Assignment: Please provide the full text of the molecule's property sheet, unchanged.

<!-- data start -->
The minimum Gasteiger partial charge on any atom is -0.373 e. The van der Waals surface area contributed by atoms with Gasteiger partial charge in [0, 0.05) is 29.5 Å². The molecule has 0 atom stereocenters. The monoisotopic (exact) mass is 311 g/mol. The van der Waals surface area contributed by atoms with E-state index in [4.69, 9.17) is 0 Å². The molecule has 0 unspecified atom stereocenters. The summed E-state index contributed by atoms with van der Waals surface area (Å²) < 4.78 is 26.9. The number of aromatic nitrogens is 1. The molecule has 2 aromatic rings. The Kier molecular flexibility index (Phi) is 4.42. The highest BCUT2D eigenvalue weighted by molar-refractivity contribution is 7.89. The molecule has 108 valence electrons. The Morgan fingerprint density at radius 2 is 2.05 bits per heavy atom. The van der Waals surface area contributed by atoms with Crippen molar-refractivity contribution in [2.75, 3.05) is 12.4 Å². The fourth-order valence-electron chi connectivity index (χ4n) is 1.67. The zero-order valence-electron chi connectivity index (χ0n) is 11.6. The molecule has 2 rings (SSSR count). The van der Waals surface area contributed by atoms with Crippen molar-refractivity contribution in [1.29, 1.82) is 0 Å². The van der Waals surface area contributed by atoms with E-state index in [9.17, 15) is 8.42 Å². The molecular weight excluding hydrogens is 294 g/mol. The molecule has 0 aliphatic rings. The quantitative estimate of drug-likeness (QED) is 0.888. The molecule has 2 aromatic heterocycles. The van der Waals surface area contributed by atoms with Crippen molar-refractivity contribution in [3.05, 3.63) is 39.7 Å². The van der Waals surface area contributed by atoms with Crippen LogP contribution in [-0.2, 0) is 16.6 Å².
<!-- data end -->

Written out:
The minimum Gasteiger partial charge on any atom is -0.373 e. The van der Waals surface area contributed by atoms with Gasteiger partial charge in [0, 0.05) is 29.5 Å². The molecule has 0 atom stereocenters. The monoisotopic (exact) mass is 311 g/mol. The van der Waals surface area contributed by atoms with E-state index in [4.69, 9.17) is 0 Å². The molecule has 0 unspecified atom stereocenters. The summed E-state index contributed by atoms with van der Waals surface area (Å²) < 4.78 is 26.9. The number of aromatic nitrogens is 1. The molecule has 2 aromatic rings. The Kier molecular flexibility index (Phi) is 4.42. The highest BCUT2D eigenvalue weighted by molar-refractivity contribution is 7.89. The molecule has 108 valence electrons. The Morgan fingerprint density at radius 2 is 2.05 bits per heavy atom. The van der Waals surface area contributed by atoms with Crippen molar-refractivity contribution in [2.75, 3.05) is 12.4 Å². The fourth-order valence-electron chi connectivity index (χ4n) is 1.67. The zero-order valence-electron chi connectivity index (χ0n) is 11.6. The molecule has 2 rings (SSSR count). The van der Waals surface area contributed by atoms with Crippen molar-refractivity contribution in [1.29, 1.82) is 0 Å². The van der Waals surface area contributed by atoms with E-state index in [9.17, 15) is 8.42 Å². The molecular weight excluding hydrogens is 294 g/mol. The molecule has 0 aliphatic rings. The quantitative estimate of drug-likeness (QED) is 0.888. The molecule has 2 aromatic heterocycles. The van der Waals surface area contributed by atoms with Crippen molar-refractivity contribution in [3.05, 3.63) is 39.7 Å². The van der Waals surface area contributed by atoms with Crippen LogP contribution in [-0.2, 0) is 16.6 Å².